Who knew that calling Liverpool ‘bad champions’ would make the fans so salty? We have mails on this and more. Send your own views to email@example.com
Man City are the bad champions
The real “bad champions” are Manchester City, with a worse record than 14 of the last 16 Premier League winners (only Leicester and Manchester United’s 2010-11 side were worse). All this while being the only team in the league having the same atmosphere in their home games this season as every other season. Very bad indeed.
More on those bad champions
Liverpool finishing third has been roundly criticised by many rival fans and the media – with the whole Roy Keane ‘bad champions’ theme running through the season. It got me wondering how the two teams that finished above us would have fared with similar issues at CB.
The legends that are Nat Phillips and Rhys Williams are LFC’s 5th and 7th choice CBs – I’m not including Ben Davies as I’m not sure he even exists. They were our most used pairings out of the 20 different deployed.
So at City with Dias, Laporte, Stones and Ake all crocked they would have had to play Eric Garcia and…Luke Mbete-Tabu – no me neither.
At United it would be a pair I’d give good money to see – Phil Jones and Will Fish – with Maguire, Lindelof, Bailly and Tuanzebe all on the hypothetical injury table.
Anyway we will never know – or maybe we will as I’ve had arguments online with people who don’t even think Liverpool had an injury crisis this year so if this is common maybe I’ll get to see my dream partnership of Jones/Fish next season? Here’s hoping!
Jo (patiently waiting to see Thiago glide through the middle again) Kent
…Liverpool supporters at calm about the bad champions tag because we got out of jail but just to clarify the one trait this team possesses that rules it out of being considered bad champions- they also won the European Cup. Simple as that. Last year you said they weren’t as good as Arsenal’s invincibles- but the truth is they were better. Why? Because they won the European Cup. Currently they are the only squad of players who stand between the so-called toughest league in the world and an embarrassing Man City yearly procession a la Bayern Munich in Germany. And also… they won the European Cup. This squad turned in a terrible fourteen match spell in the midst of four years of excellence against teams who have consistently outspent them. They finished runners up in the league and Champions League and then won the league by a mile…and they won the European Cup. So please stop calling them bad champions- you’ll seem very silly next season.
I doubt F365 need me defending their article of bad champions but I detected some rather salty bias in the mails I read through.
Firstly, don’t blame anyone but Roy Keane for making bad champions such an interesting thought. One that I would expect my premier feed of footy takes to hop up on, and I’m glad they did. Not all opportunism is bad, I’m glad they took the opportunity to try something new in their own peculiar way.
Having said that, I think it’s a good list, and Liverpool deserve to be noted on it. Who cares about points difference? I didn’t feel they made the points difference a big issue, just merely pointed it out because it’s pretty why not hear about how far they dropped below their own particular standards?
I think Blackburn and Leicester’s “title defences” were the worst, so surprised they weren’t rock bottom. Not going back to fact but I think Leicester may have been and Rovers 3rd/4th worst.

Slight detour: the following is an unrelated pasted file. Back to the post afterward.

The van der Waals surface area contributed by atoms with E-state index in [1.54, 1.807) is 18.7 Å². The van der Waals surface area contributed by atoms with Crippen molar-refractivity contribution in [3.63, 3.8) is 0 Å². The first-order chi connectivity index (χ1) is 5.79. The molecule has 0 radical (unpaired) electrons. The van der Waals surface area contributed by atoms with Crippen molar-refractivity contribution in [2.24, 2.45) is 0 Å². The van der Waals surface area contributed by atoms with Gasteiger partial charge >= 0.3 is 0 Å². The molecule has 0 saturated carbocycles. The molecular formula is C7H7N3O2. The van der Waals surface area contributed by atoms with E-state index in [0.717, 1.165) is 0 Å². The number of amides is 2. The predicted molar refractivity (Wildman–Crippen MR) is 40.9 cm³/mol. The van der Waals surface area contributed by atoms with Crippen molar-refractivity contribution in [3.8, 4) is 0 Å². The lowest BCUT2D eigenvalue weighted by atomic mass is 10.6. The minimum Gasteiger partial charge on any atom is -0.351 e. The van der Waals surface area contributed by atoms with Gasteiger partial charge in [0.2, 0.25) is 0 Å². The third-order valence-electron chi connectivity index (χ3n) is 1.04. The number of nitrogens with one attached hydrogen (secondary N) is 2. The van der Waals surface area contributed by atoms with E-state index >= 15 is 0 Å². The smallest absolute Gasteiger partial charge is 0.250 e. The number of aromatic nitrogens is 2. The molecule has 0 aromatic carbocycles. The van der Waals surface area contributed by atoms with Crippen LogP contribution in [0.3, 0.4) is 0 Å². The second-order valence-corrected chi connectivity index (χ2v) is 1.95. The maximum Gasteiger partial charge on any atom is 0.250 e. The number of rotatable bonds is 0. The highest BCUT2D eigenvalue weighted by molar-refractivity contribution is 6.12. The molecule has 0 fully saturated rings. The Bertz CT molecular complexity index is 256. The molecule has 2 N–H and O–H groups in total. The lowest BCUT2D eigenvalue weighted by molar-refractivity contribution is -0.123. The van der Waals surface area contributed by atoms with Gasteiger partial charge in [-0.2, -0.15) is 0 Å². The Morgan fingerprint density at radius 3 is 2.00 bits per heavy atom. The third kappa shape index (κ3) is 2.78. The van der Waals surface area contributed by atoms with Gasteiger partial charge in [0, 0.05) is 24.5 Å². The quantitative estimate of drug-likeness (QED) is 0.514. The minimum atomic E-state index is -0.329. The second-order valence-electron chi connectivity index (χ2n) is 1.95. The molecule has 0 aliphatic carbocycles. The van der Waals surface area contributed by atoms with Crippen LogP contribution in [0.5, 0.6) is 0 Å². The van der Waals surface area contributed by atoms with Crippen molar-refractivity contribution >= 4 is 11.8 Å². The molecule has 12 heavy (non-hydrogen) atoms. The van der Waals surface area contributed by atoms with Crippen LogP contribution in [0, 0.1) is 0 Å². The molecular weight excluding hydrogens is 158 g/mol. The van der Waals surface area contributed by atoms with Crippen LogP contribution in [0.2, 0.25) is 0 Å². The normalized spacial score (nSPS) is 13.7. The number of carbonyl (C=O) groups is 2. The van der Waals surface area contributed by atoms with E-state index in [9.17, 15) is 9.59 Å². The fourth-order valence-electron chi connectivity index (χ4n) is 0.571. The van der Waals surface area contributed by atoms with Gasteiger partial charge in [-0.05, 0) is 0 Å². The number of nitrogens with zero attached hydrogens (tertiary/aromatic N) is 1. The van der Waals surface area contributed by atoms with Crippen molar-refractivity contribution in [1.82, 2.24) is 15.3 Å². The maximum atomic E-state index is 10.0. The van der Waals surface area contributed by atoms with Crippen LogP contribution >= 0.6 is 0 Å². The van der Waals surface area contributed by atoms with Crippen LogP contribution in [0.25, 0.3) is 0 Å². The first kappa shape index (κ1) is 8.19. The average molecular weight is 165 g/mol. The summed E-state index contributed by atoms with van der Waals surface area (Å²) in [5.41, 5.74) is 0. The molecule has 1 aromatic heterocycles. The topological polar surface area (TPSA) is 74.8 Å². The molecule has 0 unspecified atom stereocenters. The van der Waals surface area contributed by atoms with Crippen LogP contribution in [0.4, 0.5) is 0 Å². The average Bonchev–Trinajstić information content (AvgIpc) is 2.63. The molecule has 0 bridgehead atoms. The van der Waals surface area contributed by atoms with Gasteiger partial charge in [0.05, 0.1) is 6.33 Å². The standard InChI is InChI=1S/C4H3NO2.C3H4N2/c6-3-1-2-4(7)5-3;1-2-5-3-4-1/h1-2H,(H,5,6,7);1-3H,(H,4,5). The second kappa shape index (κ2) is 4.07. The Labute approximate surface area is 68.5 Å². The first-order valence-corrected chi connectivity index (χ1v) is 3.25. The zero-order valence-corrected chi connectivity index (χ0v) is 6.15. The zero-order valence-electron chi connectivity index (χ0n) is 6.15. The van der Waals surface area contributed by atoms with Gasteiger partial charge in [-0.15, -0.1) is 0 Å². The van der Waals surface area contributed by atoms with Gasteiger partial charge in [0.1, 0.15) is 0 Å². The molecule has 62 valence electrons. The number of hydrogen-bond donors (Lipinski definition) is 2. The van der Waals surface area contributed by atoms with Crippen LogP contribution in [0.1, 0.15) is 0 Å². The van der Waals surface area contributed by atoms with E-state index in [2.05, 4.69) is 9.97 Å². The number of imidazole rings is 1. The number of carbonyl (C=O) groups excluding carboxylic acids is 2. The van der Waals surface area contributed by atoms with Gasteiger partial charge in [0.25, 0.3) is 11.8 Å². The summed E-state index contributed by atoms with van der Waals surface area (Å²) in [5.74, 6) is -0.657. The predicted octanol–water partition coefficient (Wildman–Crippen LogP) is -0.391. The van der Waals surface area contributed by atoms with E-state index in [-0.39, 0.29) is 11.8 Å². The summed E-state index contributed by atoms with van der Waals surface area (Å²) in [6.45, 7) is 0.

I’d maybe argue Arsenal in 04/05 if we’re going to try be extra catty about it. To go from the all conquering Invincibles to about 12 points behind with the title looking gone about December, I’d say they were pretty bad champs, but they’re not included on points they had less of and points they were behind. The wheels fell off while Chelsea’s expensive engine began to be super efficient.
If you’re going to be extra particular about this subject, bring that up maybe? Man City in 12/13 too, the life just emptied from them and it ran into the fa cup final as Wigan beat them. Beaten by a supposed Utd side by a large margin that has been described as the worst possible state Fergie could have left them in by some amazing cutting edge theorists. Fergie could not have left that club in a better way, but people think he’s to blame. Sigh, anyway, I digress. Terrible terrible champions right there.
Liverpool have been bad champs. Which is very harsh, but fair, which is the kind of earnestness that makes Roy Keane such a divisive but intriguing mind. The list is based on his coining of the phrase. Any list of this was going to have Keane’s sardonic grin as its lifeblood. Soooooooo… Understand some context maybe?
Dave (pushing Roy Keane in front of F365, he can take it), Dublin
…You chaps are so naughty. Putting out tongue in cheek provocative articles to get the bites.
So many Liverpool fans, outraged at being called bad champions etc. People. It is not important, just a bit of fun. But if it makes you feel better to put Man United at the bottom of every list, go ahead, I will not be losing sleep, and definitely not writing in to complain at the injustice.
Hope tonight’s game is good. Actually, I don’t care about that, just hope United win.
Not dissing Kane
Thanks to Dip chief grumpypants of Tottenham for the reference in the mailbox…I would not rate Salah higher than Kane as they are very different players. The debate, as I understood it, was about strikers and I still view Salah and Mane as attacking wide men with licence to roam inside…as I do with Messi and Ronaldo, for right or wrong.
Kane is a fantastic player, I would love to see him at Liverpool and see what a modern but conventional number 9 would bring to the team. I merely think Lewandowski, Suarez and Haaland would be my top three, at this moment in time. No offence to Kane or Spurs, just the observations of a middle aged man with nothing better to do than watch a lot of football for the last few months.
Mark Jones, LFC, Liverpool
Not believing the Chelsea hype